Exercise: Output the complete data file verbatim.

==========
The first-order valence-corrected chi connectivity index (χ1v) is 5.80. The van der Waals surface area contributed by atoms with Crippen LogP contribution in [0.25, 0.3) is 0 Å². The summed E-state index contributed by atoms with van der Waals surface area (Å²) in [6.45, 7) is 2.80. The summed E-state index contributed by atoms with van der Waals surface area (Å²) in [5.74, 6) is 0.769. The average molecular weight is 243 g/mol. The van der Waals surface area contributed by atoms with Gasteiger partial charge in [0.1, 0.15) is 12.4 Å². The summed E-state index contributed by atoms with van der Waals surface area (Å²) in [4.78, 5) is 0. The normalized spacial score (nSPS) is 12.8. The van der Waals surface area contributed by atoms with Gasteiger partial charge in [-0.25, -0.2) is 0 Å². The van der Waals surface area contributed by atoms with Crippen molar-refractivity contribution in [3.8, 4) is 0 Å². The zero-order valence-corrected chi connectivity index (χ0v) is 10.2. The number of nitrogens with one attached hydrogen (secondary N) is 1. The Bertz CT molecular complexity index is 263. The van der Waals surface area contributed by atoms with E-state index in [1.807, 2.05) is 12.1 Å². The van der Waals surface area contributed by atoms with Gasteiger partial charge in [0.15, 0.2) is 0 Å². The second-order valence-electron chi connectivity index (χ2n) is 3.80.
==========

The first-order valence-corrected chi connectivity index (χ1v) is 5.80. The van der Waals surface area contributed by atoms with Crippen LogP contribution in [0.25, 0.3) is 0 Å². The summed E-state index contributed by atoms with van der Waals surface area (Å²) in [6.45, 7) is 2.80. The summed E-state index contributed by atoms with van der Waals surface area (Å²) in [5.74, 6) is 0.769. The average molecular weight is 243 g/mol. The van der Waals surface area contributed by atoms with Gasteiger partial charge in [0.1, 0.15) is 12.4 Å². The summed E-state index contributed by atoms with van der Waals surface area (Å²) in [4.78, 5) is 0. The normalized spacial score (nSPS) is 12.8. The van der Waals surface area contributed by atoms with Gasteiger partial charge in [-0.25, -0.2) is 0 Å². The van der Waals surface area contributed by atoms with Crippen molar-refractivity contribution in [3.8, 4) is 0 Å². The zero-order valence-corrected chi connectivity index (χ0v) is 10.2. The number of nitrogens with one attached hydrogen (secondary N) is 1. The Bertz CT molecular complexity index is 263. The van der Waals surface area contributed by atoms with E-state index in [1.807, 2.05) is 12.1 Å². The van der Waals surface area contributed by atoms with Gasteiger partial charge in [0.15, 0.2) is 0 Å². The second-order valence-electron chi connectivity index (χ2n) is 3.80.